Post Occupancy evaluation of new learning spaces:Student's perceptions of inhabiting learning space.

Year: 2017

Author: Deed, Craig, Edwards, Debra, Morse, Marcus, Townsend, Rebecca

Type of paper: Abstract refereed

School and classroom spaces are traditionally collective and social in nature. Pedagogical considerations need to be situated alongside other architectural aspects in the inclusion of community, social, shared, networked and open space in contemporary schools (for example see Prain et al., 2015). Recent school design literature has focussed on teacher adaptation to new and emerging learning environments through innovative pedagogy. The generative nature of open space contemporary schools also means student experience of teaching and learning is being transformed (for example see Deed & Lesko, 2015).

Post-occupancy evaluations of new builds or redesigns must include student participatory reactions to inhabiting learning spaces. In this paper, we report on a study intended to identify key constructs that frame student perceptions, use, and consideration of learning space. A case study of a newly designed and built school in a regional rural setting is used to illustrate these constructs.
The study is situated within an interpretivist paradigm informed by the research questions, researchers' background and intended contribution of the research (Hatch, 2002). We recognise knowledge is constructed at the intersection of individuals and social / cultural context; mediated by language and shared meanings. The purpose of the study was to explore students' perceptions of learning in a contemporary open plan school and how teachers might facilitate effective learning based on these. In particular, the ways students learn and construct knowledge and meaning informed by individual, social, physical and temporal contexts. A case study design appropriately provides for the investigation, and in-depth description, of a contemporary phenomenon in a real-world setting (Yin, 2009). The primary methods of data collection were researcher observations, student surveys, student presentations and semi-structured interviews.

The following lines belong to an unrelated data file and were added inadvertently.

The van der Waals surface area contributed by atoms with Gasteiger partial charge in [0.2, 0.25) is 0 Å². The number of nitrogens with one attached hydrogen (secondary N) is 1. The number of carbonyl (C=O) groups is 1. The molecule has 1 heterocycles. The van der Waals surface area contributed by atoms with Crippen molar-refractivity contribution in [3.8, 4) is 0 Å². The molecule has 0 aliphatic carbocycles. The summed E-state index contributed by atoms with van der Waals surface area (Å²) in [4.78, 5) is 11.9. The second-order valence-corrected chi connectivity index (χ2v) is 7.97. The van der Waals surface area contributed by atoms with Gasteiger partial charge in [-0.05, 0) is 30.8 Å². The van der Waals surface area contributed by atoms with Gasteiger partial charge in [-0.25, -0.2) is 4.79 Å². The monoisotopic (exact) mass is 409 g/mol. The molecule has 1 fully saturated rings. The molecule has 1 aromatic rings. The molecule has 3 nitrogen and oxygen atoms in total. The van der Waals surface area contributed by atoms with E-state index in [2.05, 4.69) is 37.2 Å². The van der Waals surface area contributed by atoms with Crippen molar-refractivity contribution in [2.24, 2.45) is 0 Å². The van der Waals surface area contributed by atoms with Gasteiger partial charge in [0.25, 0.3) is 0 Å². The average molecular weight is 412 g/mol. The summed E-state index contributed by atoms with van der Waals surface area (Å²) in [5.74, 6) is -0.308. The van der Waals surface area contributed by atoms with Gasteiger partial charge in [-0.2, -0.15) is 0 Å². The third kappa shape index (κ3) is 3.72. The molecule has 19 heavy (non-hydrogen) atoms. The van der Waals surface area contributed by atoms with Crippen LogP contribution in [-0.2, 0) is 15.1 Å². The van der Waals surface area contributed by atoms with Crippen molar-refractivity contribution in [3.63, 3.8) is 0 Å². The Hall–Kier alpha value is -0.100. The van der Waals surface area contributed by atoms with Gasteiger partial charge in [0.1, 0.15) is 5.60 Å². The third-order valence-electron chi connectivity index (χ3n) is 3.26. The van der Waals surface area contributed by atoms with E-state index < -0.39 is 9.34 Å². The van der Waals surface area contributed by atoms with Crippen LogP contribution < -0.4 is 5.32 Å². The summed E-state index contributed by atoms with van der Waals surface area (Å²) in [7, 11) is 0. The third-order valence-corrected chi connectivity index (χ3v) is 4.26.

Analysis of the findings draws on Sfard's (1998) metaphor of participation and three concepts related to the evaluation of spatial engagement: the complex ecological nature of teaching, learning, and space; the influence of routine teaching practices on student learning processes; and spatially related learning choices made as students participate in learning practices.
Key findings indicated growth in time of student exercise of agency in the use and interpretation of different spaces. This resulted in multiple occupancy outside the original purposes envisioned for the space. While there was a school ethos of fostering student and teacher agency to think and act differently in the learning process, the interaction between space and learning as translational participation is of note. Students actively inhabited the different school spaces and considered how they were learning in relation to use of space and task demands. Students' ability to describe their perceptions of learning and knowledge as relational, socially constructed, and complex indicated the built and virtual spaces were not a mere backdrop, but an active variable in teaching and learning processes.